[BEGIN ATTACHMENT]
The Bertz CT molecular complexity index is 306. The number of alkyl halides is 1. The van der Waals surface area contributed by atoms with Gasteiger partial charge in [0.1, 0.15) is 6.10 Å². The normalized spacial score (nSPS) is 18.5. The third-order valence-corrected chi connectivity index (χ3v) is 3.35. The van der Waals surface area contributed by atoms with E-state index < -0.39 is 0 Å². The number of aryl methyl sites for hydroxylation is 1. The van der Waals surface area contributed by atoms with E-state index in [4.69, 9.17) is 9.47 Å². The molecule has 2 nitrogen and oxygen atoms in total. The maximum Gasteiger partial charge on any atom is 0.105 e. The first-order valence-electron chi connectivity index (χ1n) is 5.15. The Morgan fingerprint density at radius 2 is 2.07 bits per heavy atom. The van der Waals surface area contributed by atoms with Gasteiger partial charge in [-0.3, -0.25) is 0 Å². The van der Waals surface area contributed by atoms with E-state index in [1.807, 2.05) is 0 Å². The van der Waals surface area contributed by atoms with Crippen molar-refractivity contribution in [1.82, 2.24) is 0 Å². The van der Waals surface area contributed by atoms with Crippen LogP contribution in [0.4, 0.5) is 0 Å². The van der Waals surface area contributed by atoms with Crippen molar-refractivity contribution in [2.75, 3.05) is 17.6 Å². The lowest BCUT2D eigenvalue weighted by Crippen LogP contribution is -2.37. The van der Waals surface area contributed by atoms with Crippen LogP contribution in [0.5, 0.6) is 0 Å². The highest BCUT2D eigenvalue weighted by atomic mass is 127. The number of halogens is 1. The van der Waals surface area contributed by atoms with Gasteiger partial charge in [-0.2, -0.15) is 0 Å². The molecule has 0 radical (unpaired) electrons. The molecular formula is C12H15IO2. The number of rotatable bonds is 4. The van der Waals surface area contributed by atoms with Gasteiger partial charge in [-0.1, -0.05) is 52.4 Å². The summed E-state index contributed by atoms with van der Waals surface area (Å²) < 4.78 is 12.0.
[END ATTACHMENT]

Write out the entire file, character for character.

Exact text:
The Bertz CT molecular complexity index is 306. The number of alkyl halides is 1. The van der Waals surface area contributed by atoms with Gasteiger partial charge in [0.1, 0.15) is 6.10 Å². The normalized spacial score (nSPS) is 18.5. The third-order valence-corrected chi connectivity index (χ3v) is 3.35. The van der Waals surface area contributed by atoms with E-state index < -0.39 is 0 Å². The number of aryl methyl sites for hydroxylation is 1. The van der Waals surface area contributed by atoms with E-state index in [4.69, 9.17) is 9.47 Å². The molecule has 2 nitrogen and oxygen atoms in total. The maximum Gasteiger partial charge on any atom is 0.105 e. The first-order valence-electron chi connectivity index (χ1n) is 5.15. The Morgan fingerprint density at radius 2 is 2.07 bits per heavy atom. The van der Waals surface area contributed by atoms with Gasteiger partial charge in [-0.3, -0.25) is 0 Å². The van der Waals surface area contributed by atoms with E-state index in [1.807, 2.05) is 0 Å². The van der Waals surface area contributed by atoms with Crippen molar-refractivity contribution in [1.82, 2.24) is 0 Å². The van der Waals surface area contributed by atoms with Crippen LogP contribution in [0.4, 0.5) is 0 Å². The van der Waals surface area contributed by atoms with Crippen molar-refractivity contribution in [2.75, 3.05) is 17.6 Å². The lowest BCUT2D eigenvalue weighted by Crippen LogP contribution is -2.37. The van der Waals surface area contributed by atoms with Crippen LogP contribution in [0.5, 0.6) is 0 Å². The highest BCUT2D eigenvalue weighted by atomic mass is 127. The number of halogens is 1. The van der Waals surface area contributed by atoms with Gasteiger partial charge in [-0.2, -0.15) is 0 Å². The molecule has 0 radical (unpaired) electrons. The molecular formula is C12H15IO2. The number of rotatable bonds is 4. The van der Waals surface area contributed by atoms with Gasteiger partial charge in [-0.1, -0.05) is 52.4 Å². The summed E-state index contributed by atoms with van der Waals surface area (Å²) < 4.78 is 12.0.